configuring amount of memory a process can use?

configuring amount of memory a process can use?

Post by tom » Sun, 13 Jul 2003 07:07:45



Hi,

    I'm running tomcat-4.0.5 on openbsd 3.2 and if I run the tomcat process
as user "root" I never get any complaints that there isn't enough memory.
The problem is if I run another tomcat process (on a different port) as
another non-root user, tomcat complains that it is out of memory for certain
applications. This doesn't happen if I run both instances as "root".

    Is there somewhere I can configure the amount of memory a user or
process can use?

Thanks,

-Tom

 
 
 

configuring amount of memory a process can use?

Post by Len Philp » Sun, 13 Jul 2003 13:02:46



Quote:> Hi,

>    I'm running tomcat-4.0.5 on openbsd 3.2 and if I run the tomcat process
> as user "root" I never get any complaints that there isn't enough memory.
> The problem is if I run another tomcat process (on a different port) as
> another non-root user, tomcat complains that it is out of memory for certain
> applications. This doesn't happen if I run both instances as "root".

>    Is there somewhere I can configure the amount of memory a user or
> process can use?

Not sure whether it's available on openbsd, but ulimit on Solaris (and
elsewhere?) can set file descriptor limits, data segment sizes, etc.
I've used it to increase resources for a certain Legato Networker
utility that would *out halfway through until I raised some limits.

--

-- Len Philpot                          ><>  --



 
 
 

1. Limit the amount of physical memory used by a process

Here are my reasons to do that:
I'm working on load balancing in a network of workstations (all BSD, at
the beginning). One obvious requirment is that a job executed for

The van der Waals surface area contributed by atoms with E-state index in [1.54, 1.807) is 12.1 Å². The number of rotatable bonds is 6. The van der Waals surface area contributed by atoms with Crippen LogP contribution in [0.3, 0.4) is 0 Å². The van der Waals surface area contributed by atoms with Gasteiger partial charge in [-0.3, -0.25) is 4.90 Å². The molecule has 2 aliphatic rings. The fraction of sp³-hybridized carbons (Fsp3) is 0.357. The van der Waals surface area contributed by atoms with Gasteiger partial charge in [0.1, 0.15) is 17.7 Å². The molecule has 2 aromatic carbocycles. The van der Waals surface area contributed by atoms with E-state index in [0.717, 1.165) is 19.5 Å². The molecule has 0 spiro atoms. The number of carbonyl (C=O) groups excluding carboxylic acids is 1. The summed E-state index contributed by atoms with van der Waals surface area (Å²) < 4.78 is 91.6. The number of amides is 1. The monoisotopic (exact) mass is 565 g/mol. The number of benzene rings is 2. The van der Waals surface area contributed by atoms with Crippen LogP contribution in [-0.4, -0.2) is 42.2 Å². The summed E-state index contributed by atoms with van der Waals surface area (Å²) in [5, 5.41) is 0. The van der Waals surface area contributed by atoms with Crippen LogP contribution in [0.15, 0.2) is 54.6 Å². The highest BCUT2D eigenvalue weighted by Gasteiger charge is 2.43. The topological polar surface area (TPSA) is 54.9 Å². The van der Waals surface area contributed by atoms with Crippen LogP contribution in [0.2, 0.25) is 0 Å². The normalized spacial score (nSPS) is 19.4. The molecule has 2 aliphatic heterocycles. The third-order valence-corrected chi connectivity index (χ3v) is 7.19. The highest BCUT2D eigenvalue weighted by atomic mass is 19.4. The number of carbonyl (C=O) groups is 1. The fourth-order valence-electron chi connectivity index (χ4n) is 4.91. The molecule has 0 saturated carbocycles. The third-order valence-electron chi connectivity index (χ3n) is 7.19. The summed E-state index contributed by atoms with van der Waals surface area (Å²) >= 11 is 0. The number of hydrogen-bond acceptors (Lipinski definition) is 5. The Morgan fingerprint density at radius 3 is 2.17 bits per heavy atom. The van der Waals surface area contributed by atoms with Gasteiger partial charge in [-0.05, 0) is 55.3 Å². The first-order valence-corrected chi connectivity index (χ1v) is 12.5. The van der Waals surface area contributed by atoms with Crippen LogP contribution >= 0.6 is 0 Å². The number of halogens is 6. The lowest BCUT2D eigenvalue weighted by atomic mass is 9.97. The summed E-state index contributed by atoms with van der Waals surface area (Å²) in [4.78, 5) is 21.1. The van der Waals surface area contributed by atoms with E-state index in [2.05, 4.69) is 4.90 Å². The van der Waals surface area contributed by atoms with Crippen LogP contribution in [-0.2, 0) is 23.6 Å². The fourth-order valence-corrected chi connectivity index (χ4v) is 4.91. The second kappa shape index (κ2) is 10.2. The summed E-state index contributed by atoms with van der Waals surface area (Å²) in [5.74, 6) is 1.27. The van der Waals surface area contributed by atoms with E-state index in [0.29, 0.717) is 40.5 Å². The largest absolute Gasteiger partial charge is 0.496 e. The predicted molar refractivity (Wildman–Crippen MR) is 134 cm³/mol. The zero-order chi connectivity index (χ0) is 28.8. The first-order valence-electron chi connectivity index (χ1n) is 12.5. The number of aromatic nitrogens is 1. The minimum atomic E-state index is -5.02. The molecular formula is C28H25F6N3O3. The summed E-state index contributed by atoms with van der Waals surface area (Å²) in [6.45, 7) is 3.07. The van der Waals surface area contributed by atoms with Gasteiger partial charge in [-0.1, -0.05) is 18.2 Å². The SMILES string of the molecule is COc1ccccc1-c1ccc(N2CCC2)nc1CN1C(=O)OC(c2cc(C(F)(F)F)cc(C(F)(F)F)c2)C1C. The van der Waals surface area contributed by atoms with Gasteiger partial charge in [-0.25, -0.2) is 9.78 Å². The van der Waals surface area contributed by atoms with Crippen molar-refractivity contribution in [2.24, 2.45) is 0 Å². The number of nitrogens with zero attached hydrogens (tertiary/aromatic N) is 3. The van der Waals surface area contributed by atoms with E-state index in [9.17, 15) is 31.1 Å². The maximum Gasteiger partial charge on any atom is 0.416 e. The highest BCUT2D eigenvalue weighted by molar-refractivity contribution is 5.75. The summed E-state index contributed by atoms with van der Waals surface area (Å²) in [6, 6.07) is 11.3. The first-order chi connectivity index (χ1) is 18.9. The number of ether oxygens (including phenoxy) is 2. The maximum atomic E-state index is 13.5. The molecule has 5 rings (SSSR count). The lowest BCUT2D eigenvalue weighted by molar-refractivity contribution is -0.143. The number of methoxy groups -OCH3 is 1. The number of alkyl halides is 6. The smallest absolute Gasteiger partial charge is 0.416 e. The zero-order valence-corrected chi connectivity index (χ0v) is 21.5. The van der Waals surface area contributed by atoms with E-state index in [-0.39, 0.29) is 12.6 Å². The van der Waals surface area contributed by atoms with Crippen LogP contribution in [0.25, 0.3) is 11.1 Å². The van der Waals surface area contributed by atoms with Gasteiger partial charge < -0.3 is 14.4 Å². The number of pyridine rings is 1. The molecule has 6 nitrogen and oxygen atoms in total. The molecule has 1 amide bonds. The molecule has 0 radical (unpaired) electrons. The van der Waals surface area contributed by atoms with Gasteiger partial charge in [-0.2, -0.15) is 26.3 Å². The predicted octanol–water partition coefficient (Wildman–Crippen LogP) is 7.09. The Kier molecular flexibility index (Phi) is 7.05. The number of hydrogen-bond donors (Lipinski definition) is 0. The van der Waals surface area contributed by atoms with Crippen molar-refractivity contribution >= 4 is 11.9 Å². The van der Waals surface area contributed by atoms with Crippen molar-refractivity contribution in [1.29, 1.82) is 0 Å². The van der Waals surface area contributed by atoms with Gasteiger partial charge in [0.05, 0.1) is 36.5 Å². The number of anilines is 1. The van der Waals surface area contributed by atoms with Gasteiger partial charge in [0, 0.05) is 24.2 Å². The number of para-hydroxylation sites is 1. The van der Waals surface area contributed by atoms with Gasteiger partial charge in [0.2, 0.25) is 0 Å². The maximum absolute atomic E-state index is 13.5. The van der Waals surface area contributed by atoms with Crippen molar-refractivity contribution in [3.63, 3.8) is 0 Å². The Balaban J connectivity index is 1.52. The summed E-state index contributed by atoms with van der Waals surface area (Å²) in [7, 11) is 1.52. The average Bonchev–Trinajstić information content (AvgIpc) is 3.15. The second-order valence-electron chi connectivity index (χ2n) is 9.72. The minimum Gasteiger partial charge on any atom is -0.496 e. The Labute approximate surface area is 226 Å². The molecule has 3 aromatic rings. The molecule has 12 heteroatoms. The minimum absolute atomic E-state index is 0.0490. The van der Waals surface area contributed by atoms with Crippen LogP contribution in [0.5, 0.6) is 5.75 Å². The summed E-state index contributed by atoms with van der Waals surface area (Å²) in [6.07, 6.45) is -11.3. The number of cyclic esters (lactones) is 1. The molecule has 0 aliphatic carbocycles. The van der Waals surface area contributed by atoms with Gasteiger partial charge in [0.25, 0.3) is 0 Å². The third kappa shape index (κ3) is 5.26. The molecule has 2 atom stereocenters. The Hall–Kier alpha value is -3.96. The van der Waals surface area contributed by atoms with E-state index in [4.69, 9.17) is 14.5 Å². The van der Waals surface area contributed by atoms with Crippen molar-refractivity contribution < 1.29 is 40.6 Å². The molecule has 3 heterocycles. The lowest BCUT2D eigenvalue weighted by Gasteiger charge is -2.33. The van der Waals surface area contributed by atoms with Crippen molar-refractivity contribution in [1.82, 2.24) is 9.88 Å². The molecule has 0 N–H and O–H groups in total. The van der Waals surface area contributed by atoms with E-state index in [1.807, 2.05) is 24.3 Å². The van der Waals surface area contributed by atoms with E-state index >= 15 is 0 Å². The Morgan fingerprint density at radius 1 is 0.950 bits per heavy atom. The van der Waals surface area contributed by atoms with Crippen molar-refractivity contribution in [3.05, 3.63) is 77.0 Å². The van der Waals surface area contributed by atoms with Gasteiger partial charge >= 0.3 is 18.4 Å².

someone else doesn't interfere with the personal use of the workstation.
The problem of CPU can be addressed with priorities. But the problem of
physical memory cannot. If an user is thinking for a few minutes, hence
leaving its workstation, the load balancing system can send a huge job
on the machine, a process that will steal all the physical pages. Even
if the job gives away when the workstation's owner is back, it will
take several seconds to bring pages from disk. Too much when you're
editing, for example.
One obvious solution would be to force the job to use only a fixed set
of physical memory. It would paginate, but with this method, the
"normal" user wouldn't be affected and would continue to give its
machine to the pool of CPU servers.
Unfortunately, it doesn't seem Unix provides a way to limit the amount
of physical memory used. The C-shell 'limit' built-in command limits
only the virtual memory, which I don't want to do. 'setrlimit' puts
only a soft limit onto the physical memory. It doesn't prevent a job
for taking everything.
So, is there something I missed or should I look at non-portable
solutions (ideas about them are welcome)?
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